Many companies face similar opportunities but fail to capitalise on them for a number of reasons. These may include not being aware of what is available, lacking technical insight, being short of working capital and simply being too busy to focus on them.

Eck Industries got several things right. Firstly, they consulted an independent specialist; secondly they trusted their supplier to provide honest advice, and thirdly they accepted that any significant saving is worth chasing down. Other spin-offs were safer, more attractive working conditions and an opportunity to take their foot off the carbon pedal. This is an excellent example of what is possible when you try.

If you have measured your illumination cost and are concerned about it (but are unsure what the metric means within the bigger picture) then Ecovaro offers online reports comparing it with your industry average, and highlights the cost-benefits of alternative lighting. 

A Definitive List of the Business Benefits of Cloud Computing – Part 2

Improves cash flow

The capital investment you put into an on-premise IT infrastructure is normally based on a long-range forecast of what your highest computing demands will be. But what if, as they often do, the estimates turn out to be too high? Then you’ll have to bear with the huge depreciation cost or monthly amortisation of a grossly underutilised asset for the next couple of years. (more…)

Energy Management Tips

Energy management is of interest to various stakeholders; be it heads of facilities, heads of procurement, heads of environment and sustainability, financial officers, renewable energy managers and heads of energy. Some of the energy management tips that can be used to achieve considerable energy savings are:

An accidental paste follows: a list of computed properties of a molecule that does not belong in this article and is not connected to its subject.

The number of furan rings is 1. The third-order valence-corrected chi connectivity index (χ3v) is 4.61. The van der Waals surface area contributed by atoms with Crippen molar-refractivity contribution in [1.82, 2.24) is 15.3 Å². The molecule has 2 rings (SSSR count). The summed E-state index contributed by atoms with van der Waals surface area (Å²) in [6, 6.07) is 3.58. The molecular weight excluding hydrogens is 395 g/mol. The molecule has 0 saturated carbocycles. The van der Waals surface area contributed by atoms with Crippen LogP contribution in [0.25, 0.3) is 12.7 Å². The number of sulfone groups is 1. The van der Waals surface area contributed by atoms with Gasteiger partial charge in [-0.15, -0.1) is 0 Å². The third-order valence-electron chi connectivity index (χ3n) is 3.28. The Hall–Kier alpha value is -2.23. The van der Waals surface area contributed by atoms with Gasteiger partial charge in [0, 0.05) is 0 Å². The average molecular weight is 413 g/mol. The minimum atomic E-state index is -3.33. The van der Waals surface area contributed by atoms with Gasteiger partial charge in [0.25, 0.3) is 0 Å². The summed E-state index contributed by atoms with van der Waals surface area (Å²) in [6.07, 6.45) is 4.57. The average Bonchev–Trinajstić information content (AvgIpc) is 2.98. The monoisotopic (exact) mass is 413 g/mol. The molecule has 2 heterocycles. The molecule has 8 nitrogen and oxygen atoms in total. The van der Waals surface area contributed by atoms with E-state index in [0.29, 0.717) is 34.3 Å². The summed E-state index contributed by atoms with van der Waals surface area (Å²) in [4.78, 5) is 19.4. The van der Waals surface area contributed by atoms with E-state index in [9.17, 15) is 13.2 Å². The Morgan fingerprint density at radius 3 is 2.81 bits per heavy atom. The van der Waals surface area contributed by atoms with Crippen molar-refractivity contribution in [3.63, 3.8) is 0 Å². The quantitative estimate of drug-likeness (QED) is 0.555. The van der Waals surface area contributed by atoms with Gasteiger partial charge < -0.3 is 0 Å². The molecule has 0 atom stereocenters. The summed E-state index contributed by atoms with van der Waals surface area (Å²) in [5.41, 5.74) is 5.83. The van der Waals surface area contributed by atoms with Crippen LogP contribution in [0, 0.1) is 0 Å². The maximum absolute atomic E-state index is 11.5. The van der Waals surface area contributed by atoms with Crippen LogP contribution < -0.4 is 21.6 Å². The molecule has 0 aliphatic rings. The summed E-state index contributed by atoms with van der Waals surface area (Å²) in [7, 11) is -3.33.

1) Purchasing energy supplies at the lowest possible price

2) Managing energy use at peak efficiency

3) Utilising the most appropriate technology

1. Purchasing energy supplies at the lowest possible price
Purchasing energy supplies at the lowest possible price could be the starting point to great savings of energy costs. This can be achieved through switching your energy supplier. It is always advisable for companies to always take time to compare the energy tariffs to ensure they are on the best tariff and make great savings.

2. Managing energy use at peak efficiency

(a) Free help

There are some online tools that offer energy-efficiency improvements. These could come in handy in helping someone find out where to make energy-efficiency improvements.

(b) Energy monitors

An energy monitor is a gadget that estimate in real time how much energy you’re using. This can help one see where to cut back on energy consumption.

(c) Turning down thermostats

Turning down radiators especially in rooms that are rarely used/empty rooms or programming the heating to turn off when no one is there can go a long way in saving energy and energy costs.

(d) Use energy saving bulbs

Use of energy-saving light bulbs can cut down on energy usage drastically. Replacing all the light bulbs with energy-saving ones could make significant savings on energy usage and replacement costs since energy saving bulbs also have a longer life.

(e) Switching off unnecessary lights

It is also important to switch off lights that are not in use and to use the best bulb for the size of room.

(f) Sealing all heat escape routes

It is recommended that all gaps should be sealed in order to stop heat from escaping. Some of the heat escape routes are: windows, doors, chimneys and fireplaces, floorboards and skirting and loft hatches. The ways through which this can be achieved are:

? Windows- use of draught-proofing strips around the frame, brush strips work better for sash windows

? Doors – use of draught-proofing strips for gaps around the edges and brush or hinged-flap draught excluders on the bottom of doors

? Chimney and fireplace – inflatable cushions can be used to block the chimney or fit a cap over the chimney pot on fireplaces that are not used often

? Floorboards and skirting – Using a flexible silicon-based filler to fill the gaps

? Loft hatches – the use of draught-proofing strips can help to prevent hot air escaping
It is also important to consider smaller holes of air such as keyholes and letterboxes.

3. Utilising the most appropriate technology
Utilisation of technology as an energy management tool can be by way of choosing more energy efficient gadgets and by way of running technological gadgets in an energy efficient manner.

Ready to work with Denizon?